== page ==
Every now and then, the Alabama Legislature does discuss raising our state’s behind the times exemptions.  Unfortunately, the banking and insurance lobby is much more powerful than the consumer lobby.  Hopefully, one day exemptions based on modern day real and personal property values will be passed in Alabama.

In the meantime, if you do have equity in your house, do not despair, there are still bankruptcy and non-bankruptcy options, of which you may be able to take advantage.  Contact me or another qualified bankruptcy attorney immediately.  I have free initial consultations, so you have nothing to lose but a little of your time.

I am upside down on my car loan and am struggling to make the payment, but I really need my vehicle. Can an Alabama bankruptcy help me?

Possibly. In a Chapter 13 bankruptcy you can, under certain circumstances, do what is called a cramdown.  If you meet the criteria for a cramdown, you are allowed to only pay back the current fair market value of the vehicle, not the total amount owed.

For example, let’s assume you bought a car 2 ½ years ago, financed $25,000.00 and because your credit was not the best, you have a 12% interest rate.  Your payments would be about $556.00 per month.  You would still owe $14,352.00.  Let’s say, per the NADA Used Car Guide you, the vehicle is now worth $8,000.00.  By putting the vehicle in your Chapter 13 plan you could (1) extend the loan to 5 years, (2) reduce your interest rate tremendously (plan rates are currently at 5 to 5.25%, (3) in effect reduce your car payment to $152.00 (less than 1/3 the previous payment).

So, what’s the catch?  First, you must have had your car loan for at least 910 days, basically 2 ½ years in order to qualify for a cramdown.  If you have not had your car for 910 days, you can still lower the interest rate, but not secured principal.  Second, by extending the loan through the length of the plan, you may not be able to obtain the title on the vehicle until the end of the 5 year plan.  Third, to maintain the benefit of the cramdown, you normally must complete your Chapter 13 plan.  If your case is dismissed or you convert to a Chapter 7, some issues may arise.  Fourth, your car must be worth less than the amount owed.  If your car is worth the amount owed or more, then there is nothing to cramdown; however, you may still be able to lower the interest rate on the remaining amount owed on the loan.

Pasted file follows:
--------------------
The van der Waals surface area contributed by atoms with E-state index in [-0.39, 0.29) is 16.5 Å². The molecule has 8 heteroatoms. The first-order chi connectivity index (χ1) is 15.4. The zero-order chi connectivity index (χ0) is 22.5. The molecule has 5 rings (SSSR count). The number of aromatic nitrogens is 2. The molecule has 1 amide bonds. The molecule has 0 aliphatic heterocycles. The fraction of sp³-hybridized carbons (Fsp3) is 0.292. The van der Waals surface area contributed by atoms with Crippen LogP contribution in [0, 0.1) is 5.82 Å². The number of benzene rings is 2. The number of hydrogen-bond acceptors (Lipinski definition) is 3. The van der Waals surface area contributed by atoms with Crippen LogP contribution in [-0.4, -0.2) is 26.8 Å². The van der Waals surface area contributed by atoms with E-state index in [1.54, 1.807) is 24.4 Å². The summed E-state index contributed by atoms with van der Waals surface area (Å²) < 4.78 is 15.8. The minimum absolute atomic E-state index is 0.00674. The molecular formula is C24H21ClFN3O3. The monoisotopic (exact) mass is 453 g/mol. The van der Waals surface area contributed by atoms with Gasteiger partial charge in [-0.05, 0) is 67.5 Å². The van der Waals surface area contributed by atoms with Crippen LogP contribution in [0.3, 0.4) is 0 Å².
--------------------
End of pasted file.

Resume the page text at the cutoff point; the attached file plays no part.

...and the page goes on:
A Chapter 13 bankruptcy may be able to fix many of your cash flow problems.  Please educate yourself and do not let yourself continue to struggle for no reason.  Order my book and/or contact me or another experienced bankruptcy lawyer immediately.

I am being sued on a debt that the bank had previously charged off. Can they do that?

It is a common misconception that once a debt has been charged off by a creditor that the creditor can no longer collect on the debt and the debt just kind of goes away.  Unfortunately, that is not the case.

A charge off is actually merely an accounting procedure by the creditor, whether it is a bank, credit card lender, mortgage company, auto loan company, or any other type of creditor.  The creditor has at that point decided the account is no longer an asset to the company.

Although the debt being charged off by the creditor is not a defense to having to pay the debt, there may be another defense.  Whether the creditor or a collection company for the creditor can collect on the account depends on the statute of limitations.  In Alabama the statute of limitations for most debts is either 3 years or 6 years, depending on the type of debt, from the last payment made on the debt.  Be careful here, a payment of any type toward the debt could make a debt which has passed the statute of limitations or is about to pass the statute of limitations collectible again for another 3 or 6 years.  Many times you may not hear anything about the debt for years, but out of the blue you are sued or begin receiving collection phone calls or letters regarding the debt.  This often happens when a debt has been sold or transferred to different collection companies or debt buyers.

If you have been sued on a charged off debt or are being harassed by a creditor or a collection company, a bankruptcy may be your best way to stop it.  There may also be other ways to defend against the debt or settle the debt.  Please educate yourself and do not let yourself be bullied by these companies.  Order my book and/or contact an experienced bankruptcy lawyer immediately.


I have seen and heard lots of advertising by companies saying they can settle my debts for very little and help me avoid filing bankruptcy. Does this work?

Unfortunately, debt settlement falls under the “if it sounds too good to be true, it is” category.  While I am sure there may be a few success stories from people using these companies, I have yet to personally hear of one.  Instead I have heard many complaints from clients who have wasted thousands of dollars on these “settlement” plans before having to turn to bankruptcy because of lawsuits and garnishments.  The Wall Street Journal has a good article on this subject – Debt-Relief Firms Attract Complaints.



The problem is most people cannot afford to pay enough monthly to settle each credit card debt before at least one of the credit card companies file suit, obtains a judgment, and attempts garnishment.  Also, if you can afford to save enough to do this, you could settle your credit card debt on your own without paying the high fees these debt settlement companies charge.